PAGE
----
Disney+ Works to Retain Customers After Verizon Free Trial Ends
Disney+ Approaches its One Year Anniversary
Walt Disney Co.’s (DIS) streaming service Disney+, which launched in November of 2019, will face an important test next month. When Disney rolled out the platform, the company partnered with Verizon Communications (VZ) and gave all Verizon customers a free year-long Disney+ trial.
Starting on November 12 of this year, customers who received free access to Disney+ through their Verizon service will have three choices: they can pay $7 per month to keep their Disney+ membership, they can switch to a wireless plan that costs $80 or $90 per month and includes Disney+, ESPN+, and Hulu, or they can unsubscribe from Disney+. Disney, Verizon, and competitors are eager to see how customers respond.
A Win-Win Partnership
Both Disney and Verizon have benefited from the Disney+ partnership over the past year. Disney reported that about 20% of Disney+ customers joined the service through the Verizon deal during the first two months that Disney+ was available. This is equivalent to about 5.3 million customers. For context, the service added about 26 million subscribers during its first two months and then hit 60.5 million subscribers after nine months.
For Verizon, collaborating with Disney has been a helpful way to encourage customers to upgrade to its $80 per month unlimited data plan. As of June, Verizon reported that over 50% of its customers had unlimited data plans. This number was boosted by people wanting to watch Disney+ content using data.
As Disney+ approaches its one-year anniversary, the streaming platform has much to celebrate. Disney+ reached its original five-year subscription goal of 60 million customers in just nine months. As many of Disney’s other businesses such as theme parks and cruises have been battered by the COVID-19 pandemic, Disney+ has been a bright spot for the company.
Disney and Verizon are doing everything they can to retain Disney+ subscribers after the free trial expires on November 12. Currently, customers who are still in the free trial period can add ESPN+ and Hulu for just $6 per month. Disney+ is also launching new content, like The Mandalorian, a Star Wars TV series. The Mandalorian starts on October 30 and new episodes will come out each week, so customers will need to extend their subscriptions past November 12 to watch the full season.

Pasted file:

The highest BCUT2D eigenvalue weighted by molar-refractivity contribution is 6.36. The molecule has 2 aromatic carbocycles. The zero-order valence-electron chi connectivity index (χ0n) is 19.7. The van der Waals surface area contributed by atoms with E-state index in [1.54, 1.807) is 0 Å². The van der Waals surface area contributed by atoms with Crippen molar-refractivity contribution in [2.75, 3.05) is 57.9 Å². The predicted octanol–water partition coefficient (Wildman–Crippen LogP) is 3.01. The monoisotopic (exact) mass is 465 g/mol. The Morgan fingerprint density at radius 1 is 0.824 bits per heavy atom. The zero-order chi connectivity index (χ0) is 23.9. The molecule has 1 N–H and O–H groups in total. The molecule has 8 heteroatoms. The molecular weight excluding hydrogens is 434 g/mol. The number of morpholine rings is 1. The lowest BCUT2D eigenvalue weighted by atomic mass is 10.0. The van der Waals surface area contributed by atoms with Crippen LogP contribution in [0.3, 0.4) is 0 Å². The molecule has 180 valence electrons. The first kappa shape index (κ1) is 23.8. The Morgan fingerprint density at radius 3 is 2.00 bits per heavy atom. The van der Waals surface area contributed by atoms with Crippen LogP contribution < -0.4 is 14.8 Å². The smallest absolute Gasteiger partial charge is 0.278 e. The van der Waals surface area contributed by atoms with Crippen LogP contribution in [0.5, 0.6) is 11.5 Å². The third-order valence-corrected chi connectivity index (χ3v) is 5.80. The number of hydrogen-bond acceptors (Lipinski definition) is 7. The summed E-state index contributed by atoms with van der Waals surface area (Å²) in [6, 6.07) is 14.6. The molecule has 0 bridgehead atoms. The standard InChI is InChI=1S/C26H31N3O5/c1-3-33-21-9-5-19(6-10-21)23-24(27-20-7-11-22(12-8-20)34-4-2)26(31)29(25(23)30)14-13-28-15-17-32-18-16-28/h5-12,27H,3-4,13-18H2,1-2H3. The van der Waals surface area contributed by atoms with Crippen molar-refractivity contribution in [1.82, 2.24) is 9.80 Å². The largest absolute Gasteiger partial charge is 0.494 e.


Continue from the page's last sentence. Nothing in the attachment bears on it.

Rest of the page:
A recent survey of Verizon and Disney+ customers showed that 44% of people plan to renew their subscriptions and 37% are undecided. Over the next three weeks, Verizon and Disney will be eager to see if they can find ways to retain those undecided customers and add new customers.
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Care.com Sees Rapid Growth Following Acquisition by IAC
The Family Care Industry
In December of 2019, IAC/InterActive Corp. (IAC), the media and internet holding company, acquired Care.com, a platform that connects families to child care, senior care, and other resources. At the time of the purchase, the family care industry in the US was worth about $300 billion. Now, due to the pandemic, the sector is even larger.
Since IAC purchased Care.com, the company has seen demand for its services grow by triple-digit percentages. In comparison, the platform’s user base only grew by 3% between the third quarter of 2018 and the third quarter of 2019.
IAC’s Past Successes With Growing Tech Platforms
IAC has seen success developing a number of large online platforms. The holding company incubated Expedia (EXPE), Ticketmaster, and Match Group (MTCH), which owns and operates Tinder, Hinge, and other online dating services.